Sea Lane Cross, Lelant


Heritage Category: Scheduled Monument

List Entry Number: 1018574

Date first listed: 22-Mar-1932

Date of most recent amendment: 21-Jan-1999


Ordnance survey map of Sea Lane Cross, Lelant
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The building or site itself may lie within the boundary of more than one authority.

District: Cornwall (Unitary Authority)

Parish: St. Ives

National Grid Reference: SW 54225 36611


Legacy Record - This information may be included in the List Entry Details.

Reasons for Designation

Wayside crosses are one of several types of Christian cross erected during the medieval period, mostly from the 9th to 15th centuries AD. In addition to serving the function of reiterating and reinforcing the Christian faith amongst those who passed the cross and of reassuring the traveller, wayside crosses often fulfilled a role as waymarkers, especially in difficult and otherwise unmarked terrain. The crosses might be on regularly used routes linking ordinary settlements or on routes having a more specifically religious function, including those providing access to religious sites for parishioners and funeral processions, or marking long-distance routes frequented on pilgrimages. Over 350 wayside crosses are known nationally, concentrated in south west England throughout Cornwall and on Dartmoor where they form the commonest type of stone cross. A small group also occurs on the North York Moors. Relatively few examples have been recorded elsewhere and these are generally confined to remote moorland locations. Outside Cornwall almost all wayside crosses take the form of a `Latin' cross, in which the cross-head itself is shaped within the projecting arms of an unenclosed cross. In Cornwall wayside crosses vary considerably in form and decoration. The commonest type includes a round, or `wheel', head on the faces of which various forms of cross or related designs were carved in relief or incised, the spaces between the cross arms possibly pierced. The design was sometimes supplemented with a relief figure of Christ and the shaft might bear decorative panels and motifs. Less common forms in Cornwall include the `Latin' cross and, much rarer, the simple slab with a low relief cross on both faces. Rare examples of wheel-head and slab-form crosses also occur within the North York Moors group. Most wayside crosses have either a simple socketed base or show no evidence for a separate base at all. Wayside crosses contribute significantly to our understanding of medieval religious customs and sculptural traditions and to our knowledge of medieval routeways and settlement patterns. All wayside crosses which survive as earth- fast monuments, except those which are extremely damaged and removed from their original locations, are considered worthy of protection.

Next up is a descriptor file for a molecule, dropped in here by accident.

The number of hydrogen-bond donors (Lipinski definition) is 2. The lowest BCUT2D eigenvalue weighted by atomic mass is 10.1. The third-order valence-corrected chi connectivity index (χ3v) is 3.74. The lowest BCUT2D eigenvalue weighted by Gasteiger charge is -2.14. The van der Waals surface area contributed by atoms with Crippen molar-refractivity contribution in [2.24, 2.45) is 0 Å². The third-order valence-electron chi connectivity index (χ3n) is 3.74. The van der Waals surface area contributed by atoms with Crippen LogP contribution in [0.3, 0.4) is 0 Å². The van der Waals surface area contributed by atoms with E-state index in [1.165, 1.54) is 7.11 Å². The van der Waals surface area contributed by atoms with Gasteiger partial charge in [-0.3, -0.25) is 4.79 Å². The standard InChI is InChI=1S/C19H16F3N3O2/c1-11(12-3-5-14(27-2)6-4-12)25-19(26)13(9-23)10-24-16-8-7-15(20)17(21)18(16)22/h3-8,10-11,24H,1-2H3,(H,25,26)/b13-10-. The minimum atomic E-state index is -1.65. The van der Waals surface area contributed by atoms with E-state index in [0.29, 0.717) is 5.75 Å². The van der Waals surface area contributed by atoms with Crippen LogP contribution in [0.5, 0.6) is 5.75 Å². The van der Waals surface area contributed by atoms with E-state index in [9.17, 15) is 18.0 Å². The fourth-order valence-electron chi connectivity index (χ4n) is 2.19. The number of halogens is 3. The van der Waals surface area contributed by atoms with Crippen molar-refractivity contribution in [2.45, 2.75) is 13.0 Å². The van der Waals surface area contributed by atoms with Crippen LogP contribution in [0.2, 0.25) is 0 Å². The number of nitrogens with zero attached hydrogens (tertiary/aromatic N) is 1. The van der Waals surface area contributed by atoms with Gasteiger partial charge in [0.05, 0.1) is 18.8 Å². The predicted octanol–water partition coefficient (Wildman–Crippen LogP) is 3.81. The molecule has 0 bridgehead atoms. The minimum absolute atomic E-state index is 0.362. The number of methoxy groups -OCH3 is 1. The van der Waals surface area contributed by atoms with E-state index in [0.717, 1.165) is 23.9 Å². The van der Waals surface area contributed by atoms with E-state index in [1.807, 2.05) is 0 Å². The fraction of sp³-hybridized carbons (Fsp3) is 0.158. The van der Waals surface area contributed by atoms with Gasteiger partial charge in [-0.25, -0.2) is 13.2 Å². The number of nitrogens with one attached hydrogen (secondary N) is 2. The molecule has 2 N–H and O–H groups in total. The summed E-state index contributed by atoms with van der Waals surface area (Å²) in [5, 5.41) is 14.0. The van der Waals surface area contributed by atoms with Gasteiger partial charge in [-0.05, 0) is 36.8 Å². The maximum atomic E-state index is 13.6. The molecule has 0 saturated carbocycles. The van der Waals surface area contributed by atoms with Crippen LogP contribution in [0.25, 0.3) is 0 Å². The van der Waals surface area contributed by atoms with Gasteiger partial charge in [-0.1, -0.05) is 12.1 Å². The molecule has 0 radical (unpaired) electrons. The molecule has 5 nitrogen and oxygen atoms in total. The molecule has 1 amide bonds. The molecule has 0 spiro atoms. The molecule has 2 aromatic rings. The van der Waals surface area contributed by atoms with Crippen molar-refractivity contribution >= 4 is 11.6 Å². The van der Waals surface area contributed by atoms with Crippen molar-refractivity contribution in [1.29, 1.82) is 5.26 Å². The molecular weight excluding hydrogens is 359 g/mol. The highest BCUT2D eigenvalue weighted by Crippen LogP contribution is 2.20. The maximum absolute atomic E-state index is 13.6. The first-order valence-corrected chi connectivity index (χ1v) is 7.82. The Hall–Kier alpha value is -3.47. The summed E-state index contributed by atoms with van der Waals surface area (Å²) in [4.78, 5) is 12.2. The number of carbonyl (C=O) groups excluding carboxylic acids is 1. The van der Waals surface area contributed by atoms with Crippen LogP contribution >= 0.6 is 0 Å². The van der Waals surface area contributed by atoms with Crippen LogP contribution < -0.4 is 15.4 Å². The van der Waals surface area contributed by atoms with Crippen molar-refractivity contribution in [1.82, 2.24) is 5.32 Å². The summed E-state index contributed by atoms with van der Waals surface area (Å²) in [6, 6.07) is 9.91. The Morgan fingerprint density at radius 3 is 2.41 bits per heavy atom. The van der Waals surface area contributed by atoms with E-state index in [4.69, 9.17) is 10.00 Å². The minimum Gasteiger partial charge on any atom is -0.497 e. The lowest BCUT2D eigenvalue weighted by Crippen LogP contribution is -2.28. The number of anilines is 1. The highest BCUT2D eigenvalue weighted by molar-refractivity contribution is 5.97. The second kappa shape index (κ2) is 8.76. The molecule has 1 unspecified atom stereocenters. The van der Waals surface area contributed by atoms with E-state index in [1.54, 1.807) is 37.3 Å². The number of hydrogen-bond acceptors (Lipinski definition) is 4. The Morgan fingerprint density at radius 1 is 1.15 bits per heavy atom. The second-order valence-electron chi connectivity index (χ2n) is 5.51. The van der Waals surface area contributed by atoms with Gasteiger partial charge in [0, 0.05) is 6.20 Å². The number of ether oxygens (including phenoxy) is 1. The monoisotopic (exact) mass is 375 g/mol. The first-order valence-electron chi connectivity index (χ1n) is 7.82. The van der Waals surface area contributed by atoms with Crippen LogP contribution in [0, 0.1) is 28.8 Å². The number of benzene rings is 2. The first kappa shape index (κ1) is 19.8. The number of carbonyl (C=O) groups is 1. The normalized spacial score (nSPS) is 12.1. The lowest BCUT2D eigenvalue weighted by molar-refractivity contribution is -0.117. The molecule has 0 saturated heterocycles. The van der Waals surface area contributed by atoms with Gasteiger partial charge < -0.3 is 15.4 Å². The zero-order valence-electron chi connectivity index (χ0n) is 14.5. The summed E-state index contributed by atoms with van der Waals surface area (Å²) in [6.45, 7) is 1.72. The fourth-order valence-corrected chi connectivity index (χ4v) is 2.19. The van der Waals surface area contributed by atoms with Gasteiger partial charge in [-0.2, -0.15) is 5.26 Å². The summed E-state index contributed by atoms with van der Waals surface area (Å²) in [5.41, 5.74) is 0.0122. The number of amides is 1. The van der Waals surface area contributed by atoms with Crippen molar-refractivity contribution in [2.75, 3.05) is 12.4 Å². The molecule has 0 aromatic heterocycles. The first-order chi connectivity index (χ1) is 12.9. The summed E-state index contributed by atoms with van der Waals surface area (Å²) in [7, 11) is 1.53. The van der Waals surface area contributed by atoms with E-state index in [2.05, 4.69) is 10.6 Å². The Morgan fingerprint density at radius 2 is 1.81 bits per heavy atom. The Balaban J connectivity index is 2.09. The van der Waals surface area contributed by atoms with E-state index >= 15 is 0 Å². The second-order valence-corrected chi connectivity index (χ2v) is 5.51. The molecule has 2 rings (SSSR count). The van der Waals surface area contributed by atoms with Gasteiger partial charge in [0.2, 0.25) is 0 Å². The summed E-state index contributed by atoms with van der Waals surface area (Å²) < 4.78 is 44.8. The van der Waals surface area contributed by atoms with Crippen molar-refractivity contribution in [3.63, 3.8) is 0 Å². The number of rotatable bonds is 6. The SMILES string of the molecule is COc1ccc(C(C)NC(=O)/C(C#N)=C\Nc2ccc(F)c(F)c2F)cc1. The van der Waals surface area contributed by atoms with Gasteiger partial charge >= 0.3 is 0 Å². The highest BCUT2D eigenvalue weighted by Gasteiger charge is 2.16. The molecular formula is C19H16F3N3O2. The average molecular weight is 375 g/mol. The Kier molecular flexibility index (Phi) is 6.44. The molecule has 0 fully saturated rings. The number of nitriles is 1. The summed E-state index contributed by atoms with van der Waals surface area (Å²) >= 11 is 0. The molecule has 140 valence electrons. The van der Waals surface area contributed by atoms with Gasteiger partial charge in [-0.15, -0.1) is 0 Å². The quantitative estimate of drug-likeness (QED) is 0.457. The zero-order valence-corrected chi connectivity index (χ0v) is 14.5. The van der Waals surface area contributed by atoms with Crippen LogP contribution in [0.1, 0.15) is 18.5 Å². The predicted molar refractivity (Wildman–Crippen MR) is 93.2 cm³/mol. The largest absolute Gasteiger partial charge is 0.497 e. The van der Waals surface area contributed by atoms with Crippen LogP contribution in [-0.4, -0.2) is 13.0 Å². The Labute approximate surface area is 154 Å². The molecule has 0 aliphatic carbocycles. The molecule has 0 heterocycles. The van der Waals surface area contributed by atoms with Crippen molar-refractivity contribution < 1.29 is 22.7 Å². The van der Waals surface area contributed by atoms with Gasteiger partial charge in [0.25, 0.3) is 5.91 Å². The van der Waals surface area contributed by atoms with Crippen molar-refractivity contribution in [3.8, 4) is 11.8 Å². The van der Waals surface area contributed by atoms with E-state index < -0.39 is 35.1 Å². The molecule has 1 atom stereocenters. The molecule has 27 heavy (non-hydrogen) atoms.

Sea Lane medieval wayside cross survives well, despite its probable past reuse as a gatepost. It is a good example of a wheel headed cross which is situated close to its original location. The cross continues its original function as a waymarker, both marking a route within the parish to the church and marking a junction on the main route from Lelant to St Ives, demonstrating well the major roles of such wayside crosses.


Legacy Record - This information may be included in the List Entry Details.


The monument includes a medieval wayside cross, known as Sea Lane Cross, situated on the top of a hedge at the junction of a minor road, The Saltings, and the A3074 in Lelant. The Sea Lane Cross, which is Listed Grade II, survives as an upright granite shaft with a round, `wheel' head mounted on a modern granite base, its principal faces orientated north east-south west. The head measures 0.46m wide by 0.4m high and is 0.24m thick. The south west face bears a Latin cross in bold relief, the lower limb extending down onto the top of the shaft. At the centre of the limbs is a small round hole and there is a narrow bead around the outer edge of the head. The top of the north west face has been fractured at some time in the past. This face bears a relief Latin cross with a narrow bead around the outer edge of the head. The shaft measures 0.46m high by 0.32m wide and is 0.29m thick. All four corners of the shaft are chamfered. On the south west face are two holes which suggest that the cross was reused as a gatepost at some time in the past. The shaft is cemented into a large, rectangular block of granite, measuring 0.71m north east-south west by 0.47m north east-south west and is 0.45m high. This cross was recorded by the historian Langdon in 1896 as standing against the hedge close to its present location. Only one principal face was visible. Early in the 20th century the cross was removed from the hedge, mounted on a modern base and erected in its present position. The chamfered angles of the shaft suggest a late medieval date for the cross. It has been suggested that this cross marked a route across the Hayle estuary, as it marks a junction on the main route from Lelant to St Ives with a minor road down to the estuary. The wood and metal house name sign `Woodlands' to the north west of the cross and the street name sign to the south where they fall within the cross's protective margin are excluded from the scheduling, although the ground beneath is included.

MAP EXTRACT The site of the monument is shown on the attached map extract. It includes a 2 metre boundary around the archaeological features, considered to be essential for the monument's support and preservation.


The contents of this record have been generated from a legacy data system.

Legacy System number: 31832

Legacy System: RSM


Books and journals
Langdon, A G, Old Cornish Crosses, (1896)
Langdon, A G, Stone Crosses of West Penwith, (1997)
Title: 1:25000 Ordnance Survey Map; SW 33/43/part 53; Pathfinder 1364 Source Date: 1989 Author: Publisher: Surveyor:

End of official listing